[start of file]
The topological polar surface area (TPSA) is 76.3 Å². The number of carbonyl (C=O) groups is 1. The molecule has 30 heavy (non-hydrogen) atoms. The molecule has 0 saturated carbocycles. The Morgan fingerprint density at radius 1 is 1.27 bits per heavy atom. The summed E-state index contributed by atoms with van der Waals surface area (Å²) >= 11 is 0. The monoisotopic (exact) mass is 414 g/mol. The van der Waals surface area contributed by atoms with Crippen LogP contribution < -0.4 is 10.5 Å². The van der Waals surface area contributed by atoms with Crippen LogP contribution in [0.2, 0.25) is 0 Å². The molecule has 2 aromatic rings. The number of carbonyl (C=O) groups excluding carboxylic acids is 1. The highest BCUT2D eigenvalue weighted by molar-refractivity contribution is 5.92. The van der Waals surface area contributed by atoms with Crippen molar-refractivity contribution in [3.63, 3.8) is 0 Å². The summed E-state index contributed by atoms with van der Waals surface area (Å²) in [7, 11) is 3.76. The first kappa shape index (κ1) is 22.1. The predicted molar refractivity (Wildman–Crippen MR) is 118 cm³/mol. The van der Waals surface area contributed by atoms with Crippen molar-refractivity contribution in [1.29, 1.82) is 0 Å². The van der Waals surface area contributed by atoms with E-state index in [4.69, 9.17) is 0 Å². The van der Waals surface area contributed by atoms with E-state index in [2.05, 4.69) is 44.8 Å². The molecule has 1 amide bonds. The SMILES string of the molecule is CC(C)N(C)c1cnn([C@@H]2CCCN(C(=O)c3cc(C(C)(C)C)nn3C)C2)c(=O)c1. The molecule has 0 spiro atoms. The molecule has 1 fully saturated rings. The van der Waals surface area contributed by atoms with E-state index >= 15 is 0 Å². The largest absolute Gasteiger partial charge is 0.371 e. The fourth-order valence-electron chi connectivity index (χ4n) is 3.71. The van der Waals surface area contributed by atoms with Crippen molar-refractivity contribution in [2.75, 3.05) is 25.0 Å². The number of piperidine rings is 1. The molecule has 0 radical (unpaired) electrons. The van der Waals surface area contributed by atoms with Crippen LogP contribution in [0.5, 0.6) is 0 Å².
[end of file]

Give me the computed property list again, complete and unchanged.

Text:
The topological polar surface area (TPSA) is 76.3 Å². The number of carbonyl (C=O) groups is 1. The molecule has 30 heavy (non-hydrogen) atoms. The molecule has 0 saturated carbocycles. The Morgan fingerprint density at radius 1 is 1.27 bits per heavy atom. The summed E-state index contributed by atoms with van der Waals surface area (Å²) >= 11 is 0. The monoisotopic (exact) mass is 414 g/mol. The van der Waals surface area contributed by atoms with Crippen LogP contribution < -0.4 is 10.5 Å². The van der Waals surface area contributed by atoms with Crippen LogP contribution in [0.2, 0.25) is 0 Å². The molecule has 2 aromatic rings. The number of carbonyl (C=O) groups excluding carboxylic acids is 1. The highest BCUT2D eigenvalue weighted by molar-refractivity contribution is 5.92. The van der Waals surface area contributed by atoms with Crippen molar-refractivity contribution in [3.63, 3.8) is 0 Å². The summed E-state index contributed by atoms with van der Waals surface area (Å²) in [7, 11) is 3.76. The first kappa shape index (κ1) is 22.1. The predicted molar refractivity (Wildman–Crippen MR) is 118 cm³/mol. The van der Waals surface area contributed by atoms with Crippen molar-refractivity contribution in [1.29, 1.82) is 0 Å². The van der Waals surface area contributed by atoms with E-state index in [4.69, 9.17) is 0 Å². The van der Waals surface area contributed by atoms with E-state index in [2.05, 4.69) is 44.8 Å². The molecule has 1 amide bonds. The SMILES string of the molecule is CC(C)N(C)c1cnn([C@@H]2CCCN(C(=O)c3cc(C(C)(C)C)nn3C)C2)c(=O)c1. The molecule has 0 spiro atoms. The molecule has 1 fully saturated rings. The van der Waals surface area contributed by atoms with E-state index >= 15 is 0 Å². The largest absolute Gasteiger partial charge is 0.371 e. The fourth-order valence-electron chi connectivity index (χ4n) is 3.71. The van der Waals surface area contributed by atoms with Crippen molar-refractivity contribution in [2.75, 3.05) is 25.0 Å². The number of piperidine rings is 1. The molecule has 0 radical (unpaired) electrons. The van der Waals surface area contributed by atoms with Crippen LogP contribution in [0.5, 0.6) is 0 Å².